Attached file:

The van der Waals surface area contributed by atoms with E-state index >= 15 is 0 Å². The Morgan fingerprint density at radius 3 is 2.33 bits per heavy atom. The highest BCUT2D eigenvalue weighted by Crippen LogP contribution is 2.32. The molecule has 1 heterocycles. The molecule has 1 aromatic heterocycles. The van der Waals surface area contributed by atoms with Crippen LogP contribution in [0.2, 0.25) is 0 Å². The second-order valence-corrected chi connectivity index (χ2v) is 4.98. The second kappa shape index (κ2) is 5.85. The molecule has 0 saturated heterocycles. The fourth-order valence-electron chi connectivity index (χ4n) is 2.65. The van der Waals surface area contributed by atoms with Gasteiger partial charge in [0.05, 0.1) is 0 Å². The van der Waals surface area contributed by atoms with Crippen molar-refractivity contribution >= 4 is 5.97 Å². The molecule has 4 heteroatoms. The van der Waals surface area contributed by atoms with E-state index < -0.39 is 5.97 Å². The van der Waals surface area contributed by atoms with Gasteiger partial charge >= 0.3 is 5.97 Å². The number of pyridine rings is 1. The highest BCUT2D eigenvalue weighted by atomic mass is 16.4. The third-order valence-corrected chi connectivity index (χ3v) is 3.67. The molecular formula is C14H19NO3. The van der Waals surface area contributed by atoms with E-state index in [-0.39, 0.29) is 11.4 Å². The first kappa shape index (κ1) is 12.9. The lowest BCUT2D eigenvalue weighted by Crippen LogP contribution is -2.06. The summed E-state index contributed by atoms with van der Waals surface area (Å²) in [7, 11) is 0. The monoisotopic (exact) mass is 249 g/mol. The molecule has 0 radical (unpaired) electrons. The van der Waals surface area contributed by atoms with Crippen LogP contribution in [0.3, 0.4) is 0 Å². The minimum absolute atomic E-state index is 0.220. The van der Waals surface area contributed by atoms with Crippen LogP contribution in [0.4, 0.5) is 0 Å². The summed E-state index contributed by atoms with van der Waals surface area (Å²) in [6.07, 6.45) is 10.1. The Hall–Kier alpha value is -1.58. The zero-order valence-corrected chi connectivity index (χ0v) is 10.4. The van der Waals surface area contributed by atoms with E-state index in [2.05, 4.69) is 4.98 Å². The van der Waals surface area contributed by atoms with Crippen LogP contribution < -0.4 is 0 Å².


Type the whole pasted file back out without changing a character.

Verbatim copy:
The van der Waals surface area contributed by atoms with E-state index >= 15 is 0 Å². The Morgan fingerprint density at radius 3 is 2.33 bits per heavy atom. The highest BCUT2D eigenvalue weighted by Crippen LogP contribution is 2.32. The molecule has 1 heterocycles. The molecule has 1 aromatic heterocycles. The van der Waals surface area contributed by atoms with Crippen LogP contribution in [0.2, 0.25) is 0 Å². The second-order valence-corrected chi connectivity index (χ2v) is 4.98. The second kappa shape index (κ2) is 5.85. The molecule has 0 saturated heterocycles. The fourth-order valence-electron chi connectivity index (χ4n) is 2.65. The van der Waals surface area contributed by atoms with Gasteiger partial charge in [0.05, 0.1) is 0 Å². The van der Waals surface area contributed by atoms with Crippen molar-refractivity contribution >= 4 is 5.97 Å². The molecule has 4 heteroatoms. The van der Waals surface area contributed by atoms with E-state index < -0.39 is 5.97 Å². The van der Waals surface area contributed by atoms with Gasteiger partial charge >= 0.3 is 5.97 Å². The number of pyridine rings is 1. The highest BCUT2D eigenvalue weighted by atomic mass is 16.4. The third-order valence-corrected chi connectivity index (χ3v) is 3.67. The molecular formula is C14H19NO3. The van der Waals surface area contributed by atoms with E-state index in [-0.39, 0.29) is 11.4 Å². The first kappa shape index (κ1) is 12.9. The lowest BCUT2D eigenvalue weighted by Crippen LogP contribution is -2.06. The summed E-state index contributed by atoms with van der Waals surface area (Å²) in [7, 11) is 0. The monoisotopic (exact) mass is 249 g/mol. The molecule has 0 radical (unpaired) electrons. The van der Waals surface area contributed by atoms with Crippen LogP contribution in [0.3, 0.4) is 0 Å². The minimum absolute atomic E-state index is 0.220. The van der Waals surface area contributed by atoms with Crippen LogP contribution in [0.4, 0.5) is 0 Å². The summed E-state index contributed by atoms with van der Waals surface area (Å²) in [6.07, 6.45) is 10.1. The Hall–Kier alpha value is -1.58. The zero-order valence-corrected chi connectivity index (χ0v) is 10.4. The van der Waals surface area contributed by atoms with E-state index in [2.05, 4.69) is 4.98 Å². The van der Waals surface area contributed by atoms with Crippen LogP contribution < -0.4 is 0 Å².